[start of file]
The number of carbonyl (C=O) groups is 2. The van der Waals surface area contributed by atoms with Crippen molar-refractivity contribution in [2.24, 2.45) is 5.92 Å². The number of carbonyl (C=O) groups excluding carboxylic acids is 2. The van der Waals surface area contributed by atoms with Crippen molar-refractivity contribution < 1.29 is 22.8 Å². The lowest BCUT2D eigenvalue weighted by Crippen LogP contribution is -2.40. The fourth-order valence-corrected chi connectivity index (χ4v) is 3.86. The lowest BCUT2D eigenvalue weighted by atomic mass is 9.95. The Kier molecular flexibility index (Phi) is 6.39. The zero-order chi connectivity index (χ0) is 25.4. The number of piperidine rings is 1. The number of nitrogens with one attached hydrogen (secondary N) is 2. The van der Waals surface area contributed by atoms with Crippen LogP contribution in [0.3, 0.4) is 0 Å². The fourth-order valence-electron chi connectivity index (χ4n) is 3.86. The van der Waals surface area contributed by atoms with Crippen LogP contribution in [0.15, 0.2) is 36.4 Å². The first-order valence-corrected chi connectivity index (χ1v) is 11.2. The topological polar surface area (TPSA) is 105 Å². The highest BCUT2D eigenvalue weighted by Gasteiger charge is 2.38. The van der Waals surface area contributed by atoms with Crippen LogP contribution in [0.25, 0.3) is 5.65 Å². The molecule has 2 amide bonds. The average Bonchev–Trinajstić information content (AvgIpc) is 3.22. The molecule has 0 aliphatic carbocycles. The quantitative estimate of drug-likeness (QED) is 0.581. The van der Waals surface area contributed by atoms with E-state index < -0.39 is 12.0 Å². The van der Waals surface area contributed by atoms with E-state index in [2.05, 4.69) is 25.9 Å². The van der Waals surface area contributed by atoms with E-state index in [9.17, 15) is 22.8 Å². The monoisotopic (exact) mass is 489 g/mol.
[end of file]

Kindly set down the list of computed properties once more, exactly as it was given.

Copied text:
The number of carbonyl (C=O) groups is 2. The van der Waals surface area contributed by atoms with Crippen molar-refractivity contribution in [2.24, 2.45) is 5.92 Å². The number of carbonyl (C=O) groups excluding carboxylic acids is 2. The van der Waals surface area contributed by atoms with Crippen molar-refractivity contribution < 1.29 is 22.8 Å². The lowest BCUT2D eigenvalue weighted by Crippen LogP contribution is -2.40. The fourth-order valence-corrected chi connectivity index (χ4v) is 3.86. The lowest BCUT2D eigenvalue weighted by atomic mass is 9.95. The Kier molecular flexibility index (Phi) is 6.39. The zero-order chi connectivity index (χ0) is 25.4. The number of piperidine rings is 1. The number of nitrogens with one attached hydrogen (secondary N) is 2. The van der Waals surface area contributed by atoms with Crippen LogP contribution in [0.3, 0.4) is 0 Å². The fourth-order valence-electron chi connectivity index (χ4n) is 3.86. The van der Waals surface area contributed by atoms with Crippen LogP contribution in [0.15, 0.2) is 36.4 Å². The first-order valence-corrected chi connectivity index (χ1v) is 11.2. The topological polar surface area (TPSA) is 105 Å². The highest BCUT2D eigenvalue weighted by Gasteiger charge is 2.38. The van der Waals surface area contributed by atoms with Crippen LogP contribution in [0.25, 0.3) is 5.65 Å². The molecule has 2 amide bonds. The average Bonchev–Trinajstić information content (AvgIpc) is 3.22. The molecule has 0 aliphatic carbocycles. The quantitative estimate of drug-likeness (QED) is 0.581. The van der Waals surface area contributed by atoms with E-state index < -0.39 is 12.0 Å². The van der Waals surface area contributed by atoms with E-state index in [2.05, 4.69) is 25.9 Å². The van der Waals surface area contributed by atoms with E-state index in [9.17, 15) is 22.8 Å². The monoisotopic (exact) mass is 489 g/mol.